Back to school: Early College open for students
By Sarah Nagem
Meet Morgan Nicholson ó a 14-year-old girl who’s not afraid to speak her mind.
On this, the first day of classes at the new Rowan County Early College, Morgan leads her group of four students in explaining to the rest of the class about myths. They researched homework questions over the summer and came prepared last Thursday.
Morgan speaks plenty loud enough for the other 16 students to hear, corrects her peer when he repeats himself and is eager to throw complex questions to English teacher Julie Stolze.
“So far it’s really good,” Morgan says later of her first day of Early College, an alternative high school for ninth-graders on the campus of Rowan-Cabarrus Community College. Eventually, the school will serve all high school grades.
Morgan continues: “I like that you can sit down and voice your opinion and they don’t stop you or say ‘hush.’ “Morgan might just be the ideal Early College student. In English class, Stolze breaks the students into groups which take turns answering questions. Each person in the group has to speak, and the other groups applaud when they’re done.
Some students avert their eyes as they talk, obviously uncomfortable in the world of public speaking. Others, like Morgan, seem in their element.
Stolze tells her students that as the year progresses, she wants them to stop reading from their notes during presentations. She wants them to speak conversationally when they address the class. It’s part of the Early College model ó project-based learning that engages students with active participation.
That’s education lingo for “No long boring lectures here, thank you very much.”
And that likely suits Morgan just fine.
For some others, though, it’s scary. Brittany Dalton, a 15-year-old North Rowan Middle School graduate, describes herself as a quiet student. She doesn’t feel comfortable speaking in front of people until she gets to know them.
She is uncertain about her first day of school.
“It’s probably going to be a lot of work,” Brittany says.
Along with the challenge of overcoming a fear of public speaking, Brittany is nervous about simply passing her classes.
This school year, students are taking four high school classes ó English, math, science and social studies.
But the lure of Early College is the chance to earn college credit. After four years, students can graduate with a high school diploma and an associate’s degree (or 60 hours of transferrable college credit).
The 72 students who began their Early College careers last week are jumping right into their college classes. This semester, they are taking a college study skills course and a wellness class that will serve as a substitute for high school physical education.
Next semester, they will take college humanities.
Brittany’s apprehension starts to make a little more sense. After all, most of these kids aren’t old enough to drive, let alone make sense of college-level curriculum.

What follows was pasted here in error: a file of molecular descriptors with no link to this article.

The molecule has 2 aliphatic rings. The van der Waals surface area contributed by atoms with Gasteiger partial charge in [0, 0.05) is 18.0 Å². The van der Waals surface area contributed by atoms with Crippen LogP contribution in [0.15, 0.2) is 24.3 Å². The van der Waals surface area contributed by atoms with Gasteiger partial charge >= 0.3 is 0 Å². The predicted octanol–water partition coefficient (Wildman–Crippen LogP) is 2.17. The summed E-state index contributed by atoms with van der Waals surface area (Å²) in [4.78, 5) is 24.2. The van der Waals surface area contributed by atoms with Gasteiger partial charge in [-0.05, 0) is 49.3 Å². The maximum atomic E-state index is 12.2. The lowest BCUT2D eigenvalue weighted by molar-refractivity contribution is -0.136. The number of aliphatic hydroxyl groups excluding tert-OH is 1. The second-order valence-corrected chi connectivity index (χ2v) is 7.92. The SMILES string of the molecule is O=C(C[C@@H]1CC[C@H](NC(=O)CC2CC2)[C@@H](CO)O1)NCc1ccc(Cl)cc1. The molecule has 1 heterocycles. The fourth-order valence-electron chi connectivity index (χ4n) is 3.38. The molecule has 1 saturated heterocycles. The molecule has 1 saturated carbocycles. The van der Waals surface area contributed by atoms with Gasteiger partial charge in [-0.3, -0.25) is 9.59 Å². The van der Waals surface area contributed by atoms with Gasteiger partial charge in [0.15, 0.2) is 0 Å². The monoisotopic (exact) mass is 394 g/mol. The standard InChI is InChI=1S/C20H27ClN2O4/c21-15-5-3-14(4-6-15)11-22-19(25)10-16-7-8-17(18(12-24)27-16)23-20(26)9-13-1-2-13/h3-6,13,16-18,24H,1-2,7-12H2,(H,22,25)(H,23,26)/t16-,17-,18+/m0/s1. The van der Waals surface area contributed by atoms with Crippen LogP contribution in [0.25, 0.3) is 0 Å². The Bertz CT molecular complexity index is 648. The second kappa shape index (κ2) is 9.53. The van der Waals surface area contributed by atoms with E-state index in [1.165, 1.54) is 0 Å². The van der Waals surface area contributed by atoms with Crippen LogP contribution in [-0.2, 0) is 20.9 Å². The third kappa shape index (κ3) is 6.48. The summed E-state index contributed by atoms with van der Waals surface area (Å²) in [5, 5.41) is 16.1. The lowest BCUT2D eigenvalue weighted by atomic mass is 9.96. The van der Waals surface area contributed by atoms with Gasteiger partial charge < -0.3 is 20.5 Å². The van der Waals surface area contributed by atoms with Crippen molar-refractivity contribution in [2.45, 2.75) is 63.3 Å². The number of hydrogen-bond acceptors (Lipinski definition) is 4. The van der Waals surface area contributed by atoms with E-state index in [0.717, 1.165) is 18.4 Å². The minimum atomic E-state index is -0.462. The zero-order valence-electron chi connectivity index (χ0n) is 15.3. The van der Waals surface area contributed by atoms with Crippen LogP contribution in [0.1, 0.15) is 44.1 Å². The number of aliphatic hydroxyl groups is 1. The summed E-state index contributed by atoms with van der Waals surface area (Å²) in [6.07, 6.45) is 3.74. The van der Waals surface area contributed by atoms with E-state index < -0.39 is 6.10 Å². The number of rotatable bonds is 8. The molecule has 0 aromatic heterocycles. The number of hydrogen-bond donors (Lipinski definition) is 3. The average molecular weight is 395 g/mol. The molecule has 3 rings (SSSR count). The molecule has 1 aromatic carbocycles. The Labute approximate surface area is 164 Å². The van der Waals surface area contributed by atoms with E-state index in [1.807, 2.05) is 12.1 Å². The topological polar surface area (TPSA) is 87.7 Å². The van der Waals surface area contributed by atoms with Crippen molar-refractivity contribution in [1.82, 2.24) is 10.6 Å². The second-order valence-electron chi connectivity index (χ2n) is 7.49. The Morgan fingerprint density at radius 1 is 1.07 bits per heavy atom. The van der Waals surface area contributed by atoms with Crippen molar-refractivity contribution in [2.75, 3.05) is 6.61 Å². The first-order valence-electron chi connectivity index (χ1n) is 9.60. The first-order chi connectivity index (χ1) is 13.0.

But Early College students are motivated, says Principal Cindy Misenheimer. Her students might not fit neatly into a traditional high school.
“They may be more mature than their peers,” Misenheimer says. “They may be more focused on academics than anything else.”
In the absence of sports teams and other extra-curricular activities, students likely have few distractions.
There are other differences, too, from traditional schools. Early College starts later than most schools ó 9:30 a.m. ó and doesn’t end until 4:30. It’s almost like a workday.
And students don’t go to “classes.” Instead, they attend “learning communities.”
Across the hall from Morgan and Brittany’s English learning community last week, students experimented with gummy worms and Life Savers in the science community.
They hypothesized about the best way to save “Fred” ó a gummy worm who lacked the ability to swim (worms don’t have arms and legs, after all) ó who was on a plastic cup boat and needed a life jacket.
Fourteen-year-old Sam Tenney and his group brainstormed about ways to get that Life Saver (the life jacket) to Fred without drowning him. They only had paper clips to work with, and they couldn’t touch Fred.
So they used a paper clip to lift up the cup and another paper clip to position the Life Saver. Carefully, they tipped the cup, and Fred landed on the Life Saver.
Good news for aquatically impaired Fred. And also good news for Sam, who learned a little something about hypothesizing and reaching conclusions using the scientific method.
Sam enjoys his edible science lesson. It’s much better, he says, than reading about experiments in books.
“If it’s hands on, then you’re actually seeing it. … Plus it’s not near as boring as reading out of a textbook,” he says.
Misenheimer, the former principal at West Rowan Middle School, looks admiringly at the class. This is what Early College is all about.
And more of these schools are popping up across the state. Eighteen Learn and Earn schools are opening this fall in North Carolina, according to Gov. Mike Easley’s office.
The schools all provide tuition-free college credits. At the Rowan County Early College, students will start talking about their career goals in the next couple of weeks.
The whole concept is very exciting to Morgan, who already has plans to attend the University of North Carolina in Wilmington. She wants to become a dentist.
Morgan admits she would have played sports if she had opted for a regular high school. She participated in tennis and wrestling during her middle school years.
But she shrugs off the end of those days. “I’m not worried about it. My education comes first.”